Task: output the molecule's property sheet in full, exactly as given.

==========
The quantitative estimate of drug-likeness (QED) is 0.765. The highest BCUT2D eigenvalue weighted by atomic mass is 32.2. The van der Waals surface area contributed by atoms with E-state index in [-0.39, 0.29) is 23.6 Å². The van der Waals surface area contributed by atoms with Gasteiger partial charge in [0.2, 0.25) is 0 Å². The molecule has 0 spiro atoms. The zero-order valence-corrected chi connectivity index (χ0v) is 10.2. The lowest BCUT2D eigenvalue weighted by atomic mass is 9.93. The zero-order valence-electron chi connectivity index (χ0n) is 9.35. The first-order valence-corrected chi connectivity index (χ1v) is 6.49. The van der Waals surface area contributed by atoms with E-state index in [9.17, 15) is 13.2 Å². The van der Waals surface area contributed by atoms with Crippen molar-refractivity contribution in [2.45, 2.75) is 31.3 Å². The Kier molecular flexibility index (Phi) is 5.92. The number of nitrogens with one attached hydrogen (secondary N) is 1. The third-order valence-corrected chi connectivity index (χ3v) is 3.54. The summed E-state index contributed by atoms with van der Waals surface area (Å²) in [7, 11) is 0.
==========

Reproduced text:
The quantitative estimate of drug-likeness (QED) is 0.765. The highest BCUT2D eigenvalue weighted by atomic mass is 32.2. The van der Waals surface area contributed by atoms with E-state index in [-0.39, 0.29) is 23.6 Å². The van der Waals surface area contributed by atoms with Gasteiger partial charge in [0.2, 0.25) is 0 Å². The molecule has 0 spiro atoms. The zero-order valence-corrected chi connectivity index (χ0v) is 10.2. The lowest BCUT2D eigenvalue weighted by atomic mass is 9.93. The zero-order valence-electron chi connectivity index (χ0n) is 9.35. The first-order valence-corrected chi connectivity index (χ1v) is 6.49. The van der Waals surface area contributed by atoms with E-state index in [9.17, 15) is 13.2 Å². The van der Waals surface area contributed by atoms with Crippen molar-refractivity contribution in [2.45, 2.75) is 31.3 Å². The Kier molecular flexibility index (Phi) is 5.92. The number of nitrogens with one attached hydrogen (secondary N) is 1. The third-order valence-corrected chi connectivity index (χ3v) is 3.54. The summed E-state index contributed by atoms with van der Waals surface area (Å²) in [7, 11) is 0.